Utz acknowledges there are special occurrences that can hinder the detection of true causes of death and says these aspects of the autopsy shouldn't be disclosed. He recounts an anonymous phone call he received from someone claiming to be a medical student, asking how bloody a person would be if shot or stabbed in a specific place on the body.
"I immediately said, 'Can you give me your name and number and I'll call you back?' " Utz says. "I never heard from him again."
Utz supports Owens' efforts to change the coroner's office.
"I think he wants to take our office to the next level, and I think part of that is battling the way that we've always done things in Hamilton County," Utz says. "Having him here has really increased our scrutiny."
Utz says Owens' 29-year experience as an endocrinologist, bringing a different perspective to the operation, has made the department analyze its work in greater detail. Like Owens, he recognizes the need for the public to associate compassion with the coroner's office.
"There's a lot more humanity involved with this and a lot less science," Utz says.
'Now you know'
In a conference room adjoining Owens' office, he and Charlene Walker finally meet to read her son's autopsy report.
"He graduated from Woodward," says Walker, handing Owens a copy of a December 2004 Cincinnati Enquirer article about her son.
Owens reads the story.
"I'll have this laminated for you," he says.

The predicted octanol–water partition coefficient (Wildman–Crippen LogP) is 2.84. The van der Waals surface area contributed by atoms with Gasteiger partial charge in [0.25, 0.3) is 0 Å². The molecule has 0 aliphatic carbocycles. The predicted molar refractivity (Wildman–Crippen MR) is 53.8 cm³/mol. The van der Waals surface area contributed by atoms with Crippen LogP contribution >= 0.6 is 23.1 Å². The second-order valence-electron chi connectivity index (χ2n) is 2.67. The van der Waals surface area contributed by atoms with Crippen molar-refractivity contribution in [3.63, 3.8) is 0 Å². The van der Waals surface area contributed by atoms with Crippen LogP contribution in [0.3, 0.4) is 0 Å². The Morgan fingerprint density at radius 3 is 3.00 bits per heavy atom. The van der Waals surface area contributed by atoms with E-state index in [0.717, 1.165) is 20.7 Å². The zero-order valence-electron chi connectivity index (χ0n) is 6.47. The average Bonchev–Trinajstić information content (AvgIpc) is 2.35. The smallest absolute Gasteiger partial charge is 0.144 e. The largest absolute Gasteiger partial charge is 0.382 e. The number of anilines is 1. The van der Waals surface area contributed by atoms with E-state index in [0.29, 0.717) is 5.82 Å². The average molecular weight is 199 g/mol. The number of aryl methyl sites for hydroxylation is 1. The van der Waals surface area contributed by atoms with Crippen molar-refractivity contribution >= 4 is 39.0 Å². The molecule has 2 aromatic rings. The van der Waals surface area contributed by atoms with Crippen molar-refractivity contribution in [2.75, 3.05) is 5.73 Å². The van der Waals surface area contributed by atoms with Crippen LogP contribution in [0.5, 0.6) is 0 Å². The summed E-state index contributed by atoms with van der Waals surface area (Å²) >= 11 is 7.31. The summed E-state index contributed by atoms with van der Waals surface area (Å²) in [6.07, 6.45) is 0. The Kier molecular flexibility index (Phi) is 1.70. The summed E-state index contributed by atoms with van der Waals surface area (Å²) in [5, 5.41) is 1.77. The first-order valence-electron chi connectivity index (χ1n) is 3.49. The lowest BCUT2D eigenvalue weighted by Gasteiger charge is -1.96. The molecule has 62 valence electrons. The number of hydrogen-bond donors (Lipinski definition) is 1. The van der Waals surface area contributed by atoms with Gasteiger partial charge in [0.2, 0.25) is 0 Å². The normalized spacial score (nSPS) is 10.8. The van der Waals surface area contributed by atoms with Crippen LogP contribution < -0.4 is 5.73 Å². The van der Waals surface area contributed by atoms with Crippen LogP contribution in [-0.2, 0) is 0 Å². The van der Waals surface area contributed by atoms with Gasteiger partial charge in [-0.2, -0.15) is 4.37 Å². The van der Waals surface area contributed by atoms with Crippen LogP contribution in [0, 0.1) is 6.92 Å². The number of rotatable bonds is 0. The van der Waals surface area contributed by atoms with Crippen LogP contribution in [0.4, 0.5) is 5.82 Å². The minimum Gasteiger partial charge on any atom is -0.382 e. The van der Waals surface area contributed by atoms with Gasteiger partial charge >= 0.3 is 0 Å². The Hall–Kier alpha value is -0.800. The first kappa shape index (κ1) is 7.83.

He disappears for a moment into the office of his administrative assistant, Michelle Griffin. Returning, he sits at the conference table, autopsy folder in hand. He begins explaining the details of the coroner's procedure in investigating a crime scene. Walker looks to the ground as Owens begins reading through the report on her son.
"Our detective and pathologist got to his residence at 5:20 in the morning," he says. "Did that happen?"
According to the report, witnesses heard a shot around 1 or 1:30 a.m. but thought nothing of it. On a cool, rainy September morning, Lackey was killed by a single bullet hole entering the left side of his chest. It traveled through his chest cavity, perforated his heart and lungs and lodged in his right side.
He was found about 2:15 a.m., lying face down behind his vehicle, still clutching his keys. He had $83 and a cell phone on his person.
Walker tells Owens that her son's apartment had been previously broken into. He was working extra hours, saving money and planning to purchase his first home. Two weeks after Walker buried him, she received a letter from a bank -- her son had been pre-approved for a home loan.
Owens placed a comforting hand on her shoulder.
"I hope this helps you," he says. "At least you now know."
After sitting for a moment in silence, Walker manages a weak smile. Through tears, she thanks Owens for his time and leaves. ©